I want her to be honest, kind, generous, and cooperative because she knows within herself that those are good things to be. Was Santa obscuring this larger lesson?
I am sure there is another post to be written about the meaning of Christmas, but I will save that for a more theological guest writer. At the point I started writing this column, I was too afraid to even bother a member of the clergy. Surely these people were too busy thinking about Christmas to answer any questions about it.
So, I turned instead to another source of guidance, and luckily someone who is also a parent. The Swiss-born Philosopher, Alain de Botton. What did he think about the use of Santa to encourage good behavior? Was I teaching my daughter to be good only for the sake of receiving a material reward? Would she ever learn an internal sense of goodness?
“The question you raise utterly timely. I am facing it with both my kids, 2 boys aged 3 and 5.
My feeling is that using Santa is utterly fine and ethical.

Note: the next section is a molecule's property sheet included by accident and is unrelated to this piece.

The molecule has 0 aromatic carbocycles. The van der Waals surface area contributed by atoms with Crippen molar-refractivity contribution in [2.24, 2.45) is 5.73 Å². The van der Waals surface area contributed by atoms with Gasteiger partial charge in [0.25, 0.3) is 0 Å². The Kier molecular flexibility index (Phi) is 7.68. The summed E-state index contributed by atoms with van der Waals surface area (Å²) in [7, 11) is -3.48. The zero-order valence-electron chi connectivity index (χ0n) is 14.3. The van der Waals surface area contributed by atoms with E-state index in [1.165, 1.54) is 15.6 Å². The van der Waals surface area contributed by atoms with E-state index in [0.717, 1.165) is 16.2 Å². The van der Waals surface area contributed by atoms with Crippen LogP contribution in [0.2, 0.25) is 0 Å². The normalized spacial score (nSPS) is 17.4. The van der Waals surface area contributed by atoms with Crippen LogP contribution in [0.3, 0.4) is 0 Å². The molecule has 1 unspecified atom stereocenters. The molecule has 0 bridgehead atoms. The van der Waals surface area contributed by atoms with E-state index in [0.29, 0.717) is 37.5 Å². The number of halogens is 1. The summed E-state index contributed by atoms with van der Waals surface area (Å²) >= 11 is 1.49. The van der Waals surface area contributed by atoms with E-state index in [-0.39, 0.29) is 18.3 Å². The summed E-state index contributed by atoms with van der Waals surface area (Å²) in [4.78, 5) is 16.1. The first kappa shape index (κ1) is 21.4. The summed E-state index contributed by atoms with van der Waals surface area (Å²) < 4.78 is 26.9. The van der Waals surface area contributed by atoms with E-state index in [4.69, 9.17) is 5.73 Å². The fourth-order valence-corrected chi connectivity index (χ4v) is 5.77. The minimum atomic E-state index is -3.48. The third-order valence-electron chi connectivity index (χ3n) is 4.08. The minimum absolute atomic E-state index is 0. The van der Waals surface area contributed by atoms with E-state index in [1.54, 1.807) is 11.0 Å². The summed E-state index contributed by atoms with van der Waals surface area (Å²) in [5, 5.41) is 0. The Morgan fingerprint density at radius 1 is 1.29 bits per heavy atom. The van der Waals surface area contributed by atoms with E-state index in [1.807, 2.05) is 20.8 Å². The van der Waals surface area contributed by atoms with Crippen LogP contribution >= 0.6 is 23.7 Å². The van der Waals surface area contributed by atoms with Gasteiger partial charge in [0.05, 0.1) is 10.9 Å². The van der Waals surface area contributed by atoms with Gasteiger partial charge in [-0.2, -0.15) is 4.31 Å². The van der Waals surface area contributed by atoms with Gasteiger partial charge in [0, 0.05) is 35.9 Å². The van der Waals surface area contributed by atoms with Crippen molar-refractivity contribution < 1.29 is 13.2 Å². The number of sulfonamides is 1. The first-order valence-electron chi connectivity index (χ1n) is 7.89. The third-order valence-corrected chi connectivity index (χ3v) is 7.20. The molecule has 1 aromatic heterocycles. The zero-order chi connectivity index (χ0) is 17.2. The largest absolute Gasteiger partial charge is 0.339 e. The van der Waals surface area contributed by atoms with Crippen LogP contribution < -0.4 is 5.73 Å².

The reason is that any parent has such a hard time disciplining children that the self-discipline that comes from Santa is actually of the mildest, gentlest sort and preferable to the more hard-headed alternatives (naughty step etc.).
Also, children are not capable of ethical choice right now, so the claims of Santa are not an alternative to ethical thinking, they are a pre-ethical way of maintaining order and a modicum of calm.
I don't think that kids do take away from the santa= present equation the idea that being good gets a material reward (as many psychologists argue). They take away the broader underlying point, which is that being good leads to good things.
The trick in the teens is then to suggest that good things encompasses far more than material advantages. But that's definitely for a later stage.